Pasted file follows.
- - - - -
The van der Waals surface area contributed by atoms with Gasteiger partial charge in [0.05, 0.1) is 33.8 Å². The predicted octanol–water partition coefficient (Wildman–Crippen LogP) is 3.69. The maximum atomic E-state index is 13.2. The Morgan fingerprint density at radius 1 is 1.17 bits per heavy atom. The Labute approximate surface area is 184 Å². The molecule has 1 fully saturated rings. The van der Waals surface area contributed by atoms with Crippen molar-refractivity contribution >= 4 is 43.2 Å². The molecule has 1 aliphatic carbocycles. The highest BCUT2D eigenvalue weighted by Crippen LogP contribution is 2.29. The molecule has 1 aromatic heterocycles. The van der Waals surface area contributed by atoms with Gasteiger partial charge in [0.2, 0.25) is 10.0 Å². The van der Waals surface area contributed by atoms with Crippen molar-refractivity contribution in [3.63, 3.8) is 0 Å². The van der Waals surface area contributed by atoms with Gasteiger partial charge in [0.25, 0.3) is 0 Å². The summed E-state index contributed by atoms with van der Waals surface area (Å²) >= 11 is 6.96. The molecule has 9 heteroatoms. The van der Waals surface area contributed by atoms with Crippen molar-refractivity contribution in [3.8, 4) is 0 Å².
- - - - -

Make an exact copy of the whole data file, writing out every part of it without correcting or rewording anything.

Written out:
The van der Waals surface area contributed by atoms with Gasteiger partial charge in [0.05, 0.1) is 33.8 Å². The predicted octanol–water partition coefficient (Wildman–Crippen LogP) is 3.69. The maximum atomic E-state index is 13.2. The Morgan fingerprint density at radius 1 is 1.17 bits per heavy atom. The Labute approximate surface area is 184 Å². The molecule has 1 fully saturated rings. The van der Waals surface area contributed by atoms with Crippen molar-refractivity contribution >= 4 is 43.2 Å². The molecule has 1 aliphatic carbocycles. The highest BCUT2D eigenvalue weighted by Crippen LogP contribution is 2.29. The molecule has 1 aromatic heterocycles. The van der Waals surface area contributed by atoms with Gasteiger partial charge in [0.2, 0.25) is 10.0 Å². The van der Waals surface area contributed by atoms with Crippen molar-refractivity contribution in [3.63, 3.8) is 0 Å². The van der Waals surface area contributed by atoms with Gasteiger partial charge in [0.25, 0.3) is 0 Å². The summed E-state index contributed by atoms with van der Waals surface area (Å²) >= 11 is 6.96. The molecule has 9 heteroatoms. The van der Waals surface area contributed by atoms with Crippen molar-refractivity contribution in [3.8, 4) is 0 Å².